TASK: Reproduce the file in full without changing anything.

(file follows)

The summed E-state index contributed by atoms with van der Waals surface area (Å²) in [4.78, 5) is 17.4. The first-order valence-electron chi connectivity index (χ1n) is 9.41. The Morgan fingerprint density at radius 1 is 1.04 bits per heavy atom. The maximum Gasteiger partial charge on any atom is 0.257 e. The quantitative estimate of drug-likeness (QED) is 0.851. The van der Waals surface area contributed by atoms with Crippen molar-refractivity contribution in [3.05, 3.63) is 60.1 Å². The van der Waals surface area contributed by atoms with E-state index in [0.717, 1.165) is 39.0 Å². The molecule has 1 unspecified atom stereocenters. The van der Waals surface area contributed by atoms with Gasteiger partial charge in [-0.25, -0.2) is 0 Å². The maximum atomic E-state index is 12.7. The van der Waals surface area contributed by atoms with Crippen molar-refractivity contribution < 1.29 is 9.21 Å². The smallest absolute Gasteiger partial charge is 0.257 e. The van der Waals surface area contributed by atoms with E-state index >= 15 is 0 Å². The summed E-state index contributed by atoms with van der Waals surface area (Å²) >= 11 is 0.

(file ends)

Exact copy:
The summed E-state index contributed by atoms with van der Waals surface area (Å²) in [4.78, 5) is 17.4. The first-order valence-electron chi connectivity index (χ1n) is 9.41. The Morgan fingerprint density at radius 1 is 1.04 bits per heavy atom. The maximum Gasteiger partial charge on any atom is 0.257 e. The quantitative estimate of drug-likeness (QED) is 0.851. The van der Waals surface area contributed by atoms with Crippen molar-refractivity contribution in [3.05, 3.63) is 60.1 Å². The van der Waals surface area contributed by atoms with E-state index in [0.717, 1.165) is 39.0 Å². The molecule has 1 unspecified atom stereocenters. The van der Waals surface area contributed by atoms with Gasteiger partial charge in [-0.25, -0.2) is 0 Å². The maximum atomic E-state index is 12.7. The van der Waals surface area contributed by atoms with Crippen molar-refractivity contribution < 1.29 is 9.21 Å². The smallest absolute Gasteiger partial charge is 0.257 e. The van der Waals surface area contributed by atoms with E-state index >= 15 is 0 Å². The summed E-state index contributed by atoms with van der Waals surface area (Å²) >= 11 is 0.